The Department of Health has announced that there have been no further deaths linked to Covid-19 for the second day in a row.
The death toll here remains at 1,746.
The department also confirmed an additional 11 cases of the virus, bringing the total number of cases here to 25,638.
Acting Chief Medical Officer Dr Ronan Glynn said the five-day average number of cases now stands at 20.
He also outlined countries from which people recently diagnosed as having the virus had travelled from.
"Countries from which people returned and subsequently tested positive - since the beginning of June - include Afghanistan, Bangladesh, France, Germany, India, Iraq, Malaysia, Pakistan, Portugal, Qatar, Sudan, Sweden, Ukraine, the UAE, UK and the United States," he said.
Asked about tourists arriving into Ireland, he told a press briefing that "it's not a message that people are not welcome, but they are just not welcome at this moment".
Dr Glynn added: "People should not assume that an accent is necessarily associated with a tourist.
"There are people from all nationalities living in this country so people should not make inappropriate assumptions."
He said it was not practical to close off all travel to Ireland, as the pandemic could be with us for some time, but "we want to shut down all but essential travel".
Dr Glynn said he can confirm there has been a cluster associated with Co Kerry.
"People do not need to worry unduly, there have been clusters in many counties around the country and our public health teams are on top of those," he said.
He urged people who had been identified as being a close contact of someone who had been confirmed as having Covid-19 to "please go and get tested".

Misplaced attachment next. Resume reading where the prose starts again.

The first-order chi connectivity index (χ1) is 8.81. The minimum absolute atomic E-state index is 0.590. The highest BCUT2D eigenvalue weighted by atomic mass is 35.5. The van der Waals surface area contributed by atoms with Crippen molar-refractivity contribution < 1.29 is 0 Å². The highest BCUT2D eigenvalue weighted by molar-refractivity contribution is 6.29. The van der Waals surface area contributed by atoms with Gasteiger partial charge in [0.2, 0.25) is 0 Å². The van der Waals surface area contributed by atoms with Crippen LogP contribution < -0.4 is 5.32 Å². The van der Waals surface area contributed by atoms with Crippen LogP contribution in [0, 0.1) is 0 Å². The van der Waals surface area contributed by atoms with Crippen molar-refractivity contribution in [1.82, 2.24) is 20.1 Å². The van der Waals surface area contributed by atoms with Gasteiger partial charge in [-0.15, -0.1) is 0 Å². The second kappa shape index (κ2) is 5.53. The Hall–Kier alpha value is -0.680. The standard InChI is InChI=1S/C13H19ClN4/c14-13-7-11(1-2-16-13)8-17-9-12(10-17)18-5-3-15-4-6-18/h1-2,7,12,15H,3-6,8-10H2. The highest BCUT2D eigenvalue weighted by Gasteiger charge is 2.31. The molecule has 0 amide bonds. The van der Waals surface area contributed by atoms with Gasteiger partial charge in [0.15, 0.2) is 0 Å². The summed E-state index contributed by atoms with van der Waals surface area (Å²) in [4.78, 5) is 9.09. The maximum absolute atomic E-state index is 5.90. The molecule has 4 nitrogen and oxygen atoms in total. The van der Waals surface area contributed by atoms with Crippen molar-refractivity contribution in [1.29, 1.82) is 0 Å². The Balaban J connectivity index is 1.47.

Asked about the planned reopening of pubs on 20 July, Dr Glynn said there was still a week to go before that decision was made.
"It is too early to commit to pubs reopening. We are concerned about the increase in cases in the past five days," he said.
There have been no new Covid-19 cases associated with vulnerable groups, including the Roma and Travelling communities, and people in homeless accommodation and direct provision.
Two new clusters associated with workplaces were identified and 18 cases.
Dr Siobhán Ní Bhriain, consultant psychiatrist and Integrated Care Lead, HSE said health professionals did not want people to be afraid to go to their doctor with Covid-19 symptoms if, for example, they had been to a house party.
"We are not in the business of blame. If you have symptoms do not delay in going to your doctor, they are not going to give out to you."
Dr Siobhán Ní Bhriain said health professionals did not want people to be afraid to go to their doctor with Covid-19 symptoms if, for example, they had been to a house party. 'We are not in the business of blame.' | https://t.co/lCKqbak8nF pic.twitter.com/ttVfXRFN3f— RTÉ News (@rtenews) July 13, 2020
Public transport companies are reporting a high compliance rate for the new face covering regulations that came into effect today to help curb the transmission of coronavirus.
The new regulations provide for fines of up to €2,500 and six months' imprisonment for not wearing a face covering on trains, trams and buses when the case is brought to court by gardaí.
Earlier today, the World Health Organization warned that too many countries were going in the wrong direction in dealing with the pandemic and there could be no going back to normality any time soon.
"I want to be straight with you: there will be no return to the 'old normal' for the foreseeable future," Director General Tedros Adhanom Ghebreyesus told a virtual news briefing.
There has been one further death linked to Covid-19 in Northern Ireland, taking the official death toll there to 556. This follows a week of no deaths being reported there.
Sixteen news cases have been recorded in Northern Ireland, with its total confirmed number of Covid-19 cases now standing at 5,788.